Learn to Speak Gamer
Do you have a friend/relative/significant other who would be considered a gamer? Do you sometimes feel they’re speaking a different language than you? That’s because they are. The same way social media and text messaging have developed their own languages, the world of gamers has a lingo all its own. I’m not just talking about console (Playstation, Wii, Xbox, etc.) gamers. I am a gamer of the table-top variety, meaning I like to play games that one generally plays around a table like pen-and-paper RPGs (role playing games), and my husband enjoys first-person shooter console games; we each have a versions of gamer speak specific to our interests. If I’m being honest, whenever we slip into gaming conversations it feels like we’re speaking different dialects of the same language. Most things translate, but every now and then there’s a word—more often than not it’s an acronym—that doesn’t really compute.
For two people who exist in different areas of the gaming world to sometimes have trouble communicating speaks untold volumes about how frustrating it must be for you, a non-gamer, to try and share the interests of your friend/relative/significant other who is elbow deep in gaming. Fear not, there are tons of online resources for learning game slang and l33t (a.k.a. leet is a term derived from the word elite that has come to be synonymous with leetspeak: using an alternative alphabet for the English language used primarily on the internet). In fact, the better part of these “what did that last text you sent me mean” conversations I have with my husband often end up with me learning a new way to write a word in l33t.
Pen-and-paper RPGs have their own set of abbreviated and shorthand words to simplify gameplay that are unique to the format. Others are just used as humorous slang terms like alien eyes. Since the majority of table-top RPGs are played with dice to randomize gameplay, rolling 3 on 3 six sided dice is sometimes called rolling alien eyes—as opposed to snake eyes on 2 six sided dice. If you are rolling what seems to be a lot of dice all at once one might say you are boggling (named after the game Boggle where players roll 16 letter-covered dice). If you are getting nothing but bad dice rolls on your dungeon crawl (simple dungeon adventure) you might consider doing a dice cleanse, a superstitious practice where the player keeps rolling their dice until each one has rolled the highest number it can reach in order to clear them of their “bad mojo”. That is if your GM (game master: the person responsible for running the game) gives you a long enough break to do so.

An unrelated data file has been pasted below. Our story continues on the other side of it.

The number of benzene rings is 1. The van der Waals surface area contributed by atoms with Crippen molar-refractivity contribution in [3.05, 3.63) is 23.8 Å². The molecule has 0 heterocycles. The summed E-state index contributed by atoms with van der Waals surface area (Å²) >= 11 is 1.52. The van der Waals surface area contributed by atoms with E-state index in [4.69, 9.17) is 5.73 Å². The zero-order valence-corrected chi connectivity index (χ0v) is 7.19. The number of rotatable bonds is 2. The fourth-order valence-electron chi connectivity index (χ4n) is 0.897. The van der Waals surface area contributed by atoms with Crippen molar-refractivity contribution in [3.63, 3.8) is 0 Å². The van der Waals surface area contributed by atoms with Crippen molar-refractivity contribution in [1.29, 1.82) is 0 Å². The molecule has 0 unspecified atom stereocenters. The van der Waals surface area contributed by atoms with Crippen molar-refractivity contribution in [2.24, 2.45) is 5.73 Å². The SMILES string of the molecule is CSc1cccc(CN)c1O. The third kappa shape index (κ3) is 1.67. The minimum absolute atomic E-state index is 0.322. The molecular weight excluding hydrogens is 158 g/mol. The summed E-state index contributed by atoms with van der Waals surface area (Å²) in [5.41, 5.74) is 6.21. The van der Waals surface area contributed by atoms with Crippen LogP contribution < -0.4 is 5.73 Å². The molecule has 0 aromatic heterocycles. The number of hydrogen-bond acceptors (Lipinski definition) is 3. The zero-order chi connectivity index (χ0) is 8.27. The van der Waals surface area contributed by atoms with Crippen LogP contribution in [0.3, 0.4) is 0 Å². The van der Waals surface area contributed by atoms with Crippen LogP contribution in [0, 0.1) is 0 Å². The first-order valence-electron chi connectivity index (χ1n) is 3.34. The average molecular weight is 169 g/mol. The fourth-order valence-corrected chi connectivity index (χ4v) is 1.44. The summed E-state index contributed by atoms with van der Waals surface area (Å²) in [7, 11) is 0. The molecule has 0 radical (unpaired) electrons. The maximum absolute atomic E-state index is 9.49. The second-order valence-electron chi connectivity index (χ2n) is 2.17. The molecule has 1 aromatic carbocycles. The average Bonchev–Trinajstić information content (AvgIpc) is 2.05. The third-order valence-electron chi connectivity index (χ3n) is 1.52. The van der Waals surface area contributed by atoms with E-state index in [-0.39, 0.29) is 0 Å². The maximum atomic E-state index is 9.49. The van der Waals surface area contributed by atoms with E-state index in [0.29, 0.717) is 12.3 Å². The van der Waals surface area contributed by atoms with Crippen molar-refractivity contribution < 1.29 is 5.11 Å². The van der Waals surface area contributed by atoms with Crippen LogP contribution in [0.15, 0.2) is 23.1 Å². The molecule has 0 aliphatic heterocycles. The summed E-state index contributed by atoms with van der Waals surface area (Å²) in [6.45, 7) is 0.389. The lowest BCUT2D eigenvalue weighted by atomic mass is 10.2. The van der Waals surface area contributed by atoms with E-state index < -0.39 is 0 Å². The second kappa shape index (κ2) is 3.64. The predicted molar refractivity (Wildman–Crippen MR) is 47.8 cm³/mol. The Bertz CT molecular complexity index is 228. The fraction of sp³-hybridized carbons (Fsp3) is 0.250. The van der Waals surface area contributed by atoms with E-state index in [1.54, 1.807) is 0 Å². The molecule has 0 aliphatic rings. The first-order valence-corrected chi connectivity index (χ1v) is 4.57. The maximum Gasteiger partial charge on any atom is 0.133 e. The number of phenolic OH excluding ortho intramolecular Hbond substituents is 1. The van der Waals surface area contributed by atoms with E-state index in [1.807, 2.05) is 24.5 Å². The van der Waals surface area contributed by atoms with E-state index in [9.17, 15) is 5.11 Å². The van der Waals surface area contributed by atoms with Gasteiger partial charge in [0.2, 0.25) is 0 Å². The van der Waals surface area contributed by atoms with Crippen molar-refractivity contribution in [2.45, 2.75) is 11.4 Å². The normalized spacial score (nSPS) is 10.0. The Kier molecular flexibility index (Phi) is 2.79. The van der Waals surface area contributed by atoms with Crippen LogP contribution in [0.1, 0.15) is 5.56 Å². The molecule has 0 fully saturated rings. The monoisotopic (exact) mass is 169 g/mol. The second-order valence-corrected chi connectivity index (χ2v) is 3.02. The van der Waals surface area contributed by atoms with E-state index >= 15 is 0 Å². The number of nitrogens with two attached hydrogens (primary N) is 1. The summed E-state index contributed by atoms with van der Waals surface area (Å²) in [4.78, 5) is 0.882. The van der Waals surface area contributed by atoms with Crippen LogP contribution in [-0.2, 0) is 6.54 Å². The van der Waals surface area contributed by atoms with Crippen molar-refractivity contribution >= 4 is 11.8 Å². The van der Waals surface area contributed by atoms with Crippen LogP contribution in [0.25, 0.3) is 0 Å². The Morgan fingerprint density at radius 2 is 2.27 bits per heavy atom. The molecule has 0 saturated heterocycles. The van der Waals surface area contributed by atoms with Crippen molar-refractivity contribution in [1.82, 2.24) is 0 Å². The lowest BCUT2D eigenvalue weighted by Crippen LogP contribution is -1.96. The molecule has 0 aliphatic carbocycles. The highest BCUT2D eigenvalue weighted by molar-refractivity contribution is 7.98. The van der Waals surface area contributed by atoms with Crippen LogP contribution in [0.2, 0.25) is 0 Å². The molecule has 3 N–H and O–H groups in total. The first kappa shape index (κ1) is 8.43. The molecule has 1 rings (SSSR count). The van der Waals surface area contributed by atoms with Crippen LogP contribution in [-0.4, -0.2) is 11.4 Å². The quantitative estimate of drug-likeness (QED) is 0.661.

Where table-top RPG lingo matches with computer and console gaming depends on the game being played. Pen-and-paper games, like Dungeons and Dragons, have much in common with computer and console RPG games like World of Warcraft and Skyrim. General gameplay is similar, like chargen (the act of character generation), so much of the slang has migrated from one form to the other. The main difference attributed to online RPGs is the inclusion of leetspeak and words used for specific computer or console purposes. There’s no need to say bio (short for biological) when playing at a table top, one simply excuses themselves to use the restroom like normal. AFK is used to alert other players that one is away from the keyboard.
First person shooter games, like my husband’s favorite game Call of Duty, have their own set of game specific terms that sometimes coincide with my games like NPCs (non-player characters, characters that are generated from the game rather than the players). Other times we find ourselves misinterpreting the other. It can be like dealing with false-friends between two languages, just take the word camping; for me this means a period of rest taken to recover health or other resources, and for him it means staying in one spot in order to act as a sniper on any enemy players passing through.
Whether your friend/relative/significant other is LARPing (live action role playing) in RL (real life) or spending their time playing an MMO (massive multi-player online, usually refers to RPGs) game, learning to speak their lingo will not only help you understand their untranslated text messages, but also bring you closer together. And who knows, you might take a liking to gaming yourself.
This is only a few of the MANY slang terms and acronyms used in the gaming world, feel free to add your own in the comments. Do you feel like you need an English-to-Gamer dictionary sometimes? Shed your game shame and learn the language!